Christina Higgins, Maiko Ikeda
October 12, 2019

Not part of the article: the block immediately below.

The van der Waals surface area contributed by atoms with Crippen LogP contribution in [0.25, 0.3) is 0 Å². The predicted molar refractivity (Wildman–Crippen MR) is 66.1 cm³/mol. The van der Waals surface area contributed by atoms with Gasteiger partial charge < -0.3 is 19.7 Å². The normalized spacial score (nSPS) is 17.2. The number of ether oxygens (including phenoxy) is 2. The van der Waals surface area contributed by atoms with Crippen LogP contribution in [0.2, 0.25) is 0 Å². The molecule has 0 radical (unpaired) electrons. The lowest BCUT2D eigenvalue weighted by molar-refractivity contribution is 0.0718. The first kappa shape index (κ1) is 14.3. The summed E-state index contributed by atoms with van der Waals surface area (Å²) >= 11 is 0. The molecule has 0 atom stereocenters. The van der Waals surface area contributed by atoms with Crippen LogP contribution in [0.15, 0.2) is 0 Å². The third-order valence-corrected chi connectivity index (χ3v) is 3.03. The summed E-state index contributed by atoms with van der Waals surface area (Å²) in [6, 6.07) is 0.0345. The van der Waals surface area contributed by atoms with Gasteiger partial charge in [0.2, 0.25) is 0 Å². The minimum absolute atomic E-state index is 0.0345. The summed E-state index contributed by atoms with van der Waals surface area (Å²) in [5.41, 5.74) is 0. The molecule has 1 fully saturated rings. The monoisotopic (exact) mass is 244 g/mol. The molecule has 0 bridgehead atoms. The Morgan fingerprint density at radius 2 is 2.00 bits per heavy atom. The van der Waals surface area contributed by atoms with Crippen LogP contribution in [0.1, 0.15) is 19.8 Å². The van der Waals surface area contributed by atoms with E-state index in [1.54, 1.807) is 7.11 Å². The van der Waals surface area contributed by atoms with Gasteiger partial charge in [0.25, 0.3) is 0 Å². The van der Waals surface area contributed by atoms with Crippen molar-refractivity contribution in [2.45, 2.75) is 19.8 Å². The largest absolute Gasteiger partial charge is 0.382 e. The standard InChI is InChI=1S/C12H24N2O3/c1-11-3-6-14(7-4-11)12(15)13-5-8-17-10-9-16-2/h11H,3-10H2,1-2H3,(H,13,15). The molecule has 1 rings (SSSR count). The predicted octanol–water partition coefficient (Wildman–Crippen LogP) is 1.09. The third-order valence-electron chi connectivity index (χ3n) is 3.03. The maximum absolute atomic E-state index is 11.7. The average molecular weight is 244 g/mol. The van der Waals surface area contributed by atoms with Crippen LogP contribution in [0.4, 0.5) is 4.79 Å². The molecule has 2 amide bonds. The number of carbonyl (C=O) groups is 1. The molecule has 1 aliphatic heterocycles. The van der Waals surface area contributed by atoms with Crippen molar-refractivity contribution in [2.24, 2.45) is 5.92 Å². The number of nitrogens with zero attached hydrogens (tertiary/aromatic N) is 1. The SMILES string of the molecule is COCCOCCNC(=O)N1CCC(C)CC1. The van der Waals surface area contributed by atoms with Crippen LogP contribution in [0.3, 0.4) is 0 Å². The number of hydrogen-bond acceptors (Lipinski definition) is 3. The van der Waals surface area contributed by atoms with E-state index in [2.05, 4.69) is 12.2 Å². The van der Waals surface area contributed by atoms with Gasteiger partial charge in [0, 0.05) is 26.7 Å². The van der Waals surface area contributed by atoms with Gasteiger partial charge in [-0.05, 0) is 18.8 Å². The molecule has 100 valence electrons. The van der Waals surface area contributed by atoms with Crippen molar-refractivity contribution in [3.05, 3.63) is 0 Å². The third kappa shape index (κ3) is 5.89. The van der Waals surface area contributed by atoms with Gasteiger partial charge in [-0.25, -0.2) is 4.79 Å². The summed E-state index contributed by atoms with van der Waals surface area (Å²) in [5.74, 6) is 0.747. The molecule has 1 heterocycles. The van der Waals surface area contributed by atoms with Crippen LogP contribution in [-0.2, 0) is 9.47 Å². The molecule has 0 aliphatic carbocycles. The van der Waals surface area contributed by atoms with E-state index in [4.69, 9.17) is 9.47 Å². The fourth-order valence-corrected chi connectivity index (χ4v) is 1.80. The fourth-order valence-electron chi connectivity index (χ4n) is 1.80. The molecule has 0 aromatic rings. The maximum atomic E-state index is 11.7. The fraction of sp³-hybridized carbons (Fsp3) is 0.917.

This article traces how new linguistic practices emerge alongside the development of tourism in Hawai‘i and Japan. We trace and describe two networks of tourism to illustrate how signs, speech, and embodied communication materialize in actor networks. We frame these new spatial repertoires as examples of language learning and language change that occurs as an effect of human mobility intersecting with material affordances in new environments. We compare the relatively new emergence of such spatial repertoires in Izumisano, a residential neighborhood in Oʻsaka, to the more established repertoires that have formed in Kailua, a residential beach town on O‘ahu in Hawai‘i. In Izumisano, we focus on the emergence of Chinese alongside English, and in Kailua, we examine the recent emergence of the Japanese language. In both contexts, we identify how language first emerges in written form on signs in relation to other actants such as pancakes, airports, and train stations. This signage later becomes part of the embodied actions by service providers who acquire multimodal verbal repertoires through their interactions with tourists.